Connect with us

Hi, what are you looking for?

CleanTechnica

Clean Power

Japan Moves Closer To A Climate Pledge

Japanese media reported on Thursday that the nation is studying a reduction of greenhouse gas emissions by around 20% by 2030. Sources differ about the base year (2005 or 2013). From this informally rendered pledge—the first time Japan has mentioned a number—the nation may proceed to file an Intended Nationally Determined Contribution (INDC) with the United Nations for December’s climate talks.

Fukushima I reactors, early 2011 (earthtimes.org)

Its target date for the official INDC pledge is reported to be the Group of Seven meeting in Germany in early June. The nation missed the first deadline for INDC submission (March 31), but the G7 timing should still give UNFCCC number-crunchers ample time to factor in this important nation’s calculations.

As we noted earlier this week, Japan emits more climate-changing carbon dioxide than all but four other countries in the world. It had loftier decarbonizing aims several years ago, until the 2011 Fukushima disaster, which caused the government to shutter its array of nuclear plants and rely instead on utilities burning coal and gas to generate electric power. Last year (to March 2014), Japan’s emissions climbed to a record high.

Japan is now shooting for a 2030 power generation mix that would cut fossil fuel-fired generation to around 55% (vs. 90% now). The anticipated Japan climate pledge is a fairly hefty cut, although critics have called for more. The Nikkei reports that even without other emission-reducing measures, such a new ratio would cut emissions by around 15% from 2013 levels.

US and EU official INDCs are both more ambitious, although they also have room for growth. The United States envisions cutting emissions by as much as 28% from 2005, and the European Union proposes at least a 40% cut from 1990 levels.

The Paris UN summit at the end of the year will attempt to limit average temperature rises to 2 degrees Celsius (3.6 Fahrenheit) above the pre-industrial era just a few centuries ago. While experts considering the proposed and declared international contributions to date do not see this goal as immediately attainable, the consensus appears to be that the effort should result in a viable feedback loop. Further rounds of INDCs can then approach the target more closely. And of course, it’s a moving target as the UN and member nations accumulate more data to sharpen the forecasts.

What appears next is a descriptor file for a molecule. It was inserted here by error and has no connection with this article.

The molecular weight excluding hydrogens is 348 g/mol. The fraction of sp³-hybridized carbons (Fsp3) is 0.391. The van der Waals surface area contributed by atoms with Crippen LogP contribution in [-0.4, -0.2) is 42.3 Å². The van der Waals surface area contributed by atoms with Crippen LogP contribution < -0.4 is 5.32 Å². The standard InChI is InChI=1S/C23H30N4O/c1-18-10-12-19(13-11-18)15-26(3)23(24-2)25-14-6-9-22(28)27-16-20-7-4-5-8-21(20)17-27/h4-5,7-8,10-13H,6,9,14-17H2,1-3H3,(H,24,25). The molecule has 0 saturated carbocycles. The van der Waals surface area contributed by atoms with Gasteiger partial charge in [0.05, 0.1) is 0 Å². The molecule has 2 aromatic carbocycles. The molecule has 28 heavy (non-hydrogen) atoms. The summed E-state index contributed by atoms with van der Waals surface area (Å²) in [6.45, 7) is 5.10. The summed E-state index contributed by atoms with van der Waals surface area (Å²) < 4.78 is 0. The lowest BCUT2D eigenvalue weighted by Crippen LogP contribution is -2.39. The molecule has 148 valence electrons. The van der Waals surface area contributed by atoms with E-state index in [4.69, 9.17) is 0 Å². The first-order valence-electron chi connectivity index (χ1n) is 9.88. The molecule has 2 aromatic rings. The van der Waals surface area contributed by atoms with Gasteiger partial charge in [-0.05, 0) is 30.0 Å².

Appreciate CleanTechnica’s originality and cleantech news coverage? Consider becoming a CleanTechnica Member, Supporter, Technician, or Ambassador — or a patron on Patreon.
 

Don't want to miss a cleantech story? Sign up for daily news updates from CleanTechnica on email. Or follow us on Google News!
 

Have a tip for CleanTechnica, want to advertise, or want to suggest a guest for our CleanTech Talk podcast? Contact us here.
Advertisement
 
Written By

covers environmental, health, renewable and conventional energy, and climate change news. She's currently on the climate beat for Important Media, having attended last year's COP20 in Lima Peru. Sandy has also worked for groundbreaking environmental consultants and a Fortune 100 health care firm. She writes for several weblogs and attributes her modest success to an "indelible habit of poking around to satisfy my own curiosity."

Comments

You May Also Like

Autonomous Vehicles

Aviation and aerospace used to be sexy all the time. People dressed up to fly on airplanes. It used to be an event. Being...

Batteries

Moving into the sexy but impractical quadrant, the top row shows a clear trend, and indeed the trend extends across most of the versions...

Biofuels

All of us, most of the time, wander around on the surface of the Earth. A small percentage travel across rivers, lakes and oceans...

Batteries

What defines sexy? Lots of press. Frequent headlines. Gushing talking heads who should know better. Promises of massive deployment and profits. Glistening Photoshop renders....

Copyright © 2021 CleanTechnica. The content produced by this site is for entertainment purposes only. Opinions and comments published on this site may not be sanctioned by and do not necessarily represent the views of CleanTechnica, its owners, sponsors, affiliates, or subsidiaries.